For your pleasure, in our present state 

And so now, just in time for the end of the summer that wasn't, some nice parties are lining up for your listening and dancing pleasure. Talent is emerging. The temperature is rising. Bodies are squirming up close to DJ booths, much like space moths to lights of artificial suns. And the sonic plastic arts are starting to feel mighty real again. Out of the blurry, bleary-eyed nowhere, things are charging back, just like we always knew they would.

The biggest and best techno club event since Movement comes straight at you this weekend, courtesy of some promotional and programming teamwork by Detek, Maximal and Proper | Modulation. The local crews have put together a solid lineup of almost 20 artists on two stages — both indoors and out — over a 16-hour marathon showcase.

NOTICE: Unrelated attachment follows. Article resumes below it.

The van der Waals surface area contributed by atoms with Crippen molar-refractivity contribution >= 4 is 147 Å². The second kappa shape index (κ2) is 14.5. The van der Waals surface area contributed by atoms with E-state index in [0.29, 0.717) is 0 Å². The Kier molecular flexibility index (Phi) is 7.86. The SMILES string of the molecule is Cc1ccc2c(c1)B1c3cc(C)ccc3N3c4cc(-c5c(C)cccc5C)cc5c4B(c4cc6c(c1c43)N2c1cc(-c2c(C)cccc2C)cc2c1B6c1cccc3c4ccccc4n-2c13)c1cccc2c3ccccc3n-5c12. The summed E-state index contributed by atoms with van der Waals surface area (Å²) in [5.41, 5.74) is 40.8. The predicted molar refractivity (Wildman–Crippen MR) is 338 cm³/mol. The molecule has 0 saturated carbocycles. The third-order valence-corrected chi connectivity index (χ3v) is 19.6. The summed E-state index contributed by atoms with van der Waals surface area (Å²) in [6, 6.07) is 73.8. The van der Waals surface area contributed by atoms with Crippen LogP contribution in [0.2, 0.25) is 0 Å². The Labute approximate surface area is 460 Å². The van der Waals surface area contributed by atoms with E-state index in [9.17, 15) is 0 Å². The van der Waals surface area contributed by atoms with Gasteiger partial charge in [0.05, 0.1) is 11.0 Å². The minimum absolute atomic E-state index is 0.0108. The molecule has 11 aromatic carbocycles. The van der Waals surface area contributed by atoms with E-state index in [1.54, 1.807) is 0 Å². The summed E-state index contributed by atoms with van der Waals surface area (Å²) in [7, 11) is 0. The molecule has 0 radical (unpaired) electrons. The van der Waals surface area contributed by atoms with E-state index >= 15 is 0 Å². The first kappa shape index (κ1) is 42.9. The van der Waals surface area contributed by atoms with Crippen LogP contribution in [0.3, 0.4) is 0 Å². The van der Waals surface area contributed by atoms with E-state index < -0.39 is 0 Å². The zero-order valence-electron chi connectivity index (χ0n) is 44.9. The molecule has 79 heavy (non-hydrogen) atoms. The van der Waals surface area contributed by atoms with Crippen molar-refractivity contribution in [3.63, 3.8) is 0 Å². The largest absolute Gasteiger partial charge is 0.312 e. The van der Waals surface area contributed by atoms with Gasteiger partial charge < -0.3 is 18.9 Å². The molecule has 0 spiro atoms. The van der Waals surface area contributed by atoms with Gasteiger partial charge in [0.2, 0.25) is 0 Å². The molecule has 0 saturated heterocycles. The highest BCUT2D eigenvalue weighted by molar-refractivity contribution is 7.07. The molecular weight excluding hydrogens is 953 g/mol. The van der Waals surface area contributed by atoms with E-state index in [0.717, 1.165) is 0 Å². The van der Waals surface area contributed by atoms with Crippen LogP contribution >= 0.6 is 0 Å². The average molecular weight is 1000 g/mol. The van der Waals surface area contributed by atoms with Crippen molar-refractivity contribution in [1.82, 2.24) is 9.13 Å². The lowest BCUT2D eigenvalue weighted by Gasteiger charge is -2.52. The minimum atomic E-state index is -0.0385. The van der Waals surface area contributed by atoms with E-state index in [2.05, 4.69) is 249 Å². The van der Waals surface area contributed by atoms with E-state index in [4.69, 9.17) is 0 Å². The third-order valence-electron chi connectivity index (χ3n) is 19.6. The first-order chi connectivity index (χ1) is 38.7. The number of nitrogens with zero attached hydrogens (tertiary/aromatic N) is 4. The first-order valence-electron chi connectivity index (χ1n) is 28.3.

The party is headed by Tim Green, a 24-year-old London-based producer. In the rave underworld, names and affiliations mean everything, and Green has plenty of both, as well as — most importantly — talent to spare. He's released tracks for the Bristol-based techno-dubstep hybrid label Caravan — including a sweet re-work of his clubby smash "Feign" by German ambient-house producer Markus Guentner — on Cologne's famed Trapez, as well as on Claude VonStroke's San Francisco-based Dirtybird label. His productions have found their way into sets by native Windsorite Richie Hawtin, as well as Sven Vath, Carl Cox, Loco Dice, Damian Lazarus, Laurent Garnier and MANDY. In other words, Green's a rising star on the underground superclub circuit that includes joints like London's Fabric, Cocoon in Frankfurt and Berlin's Watergate.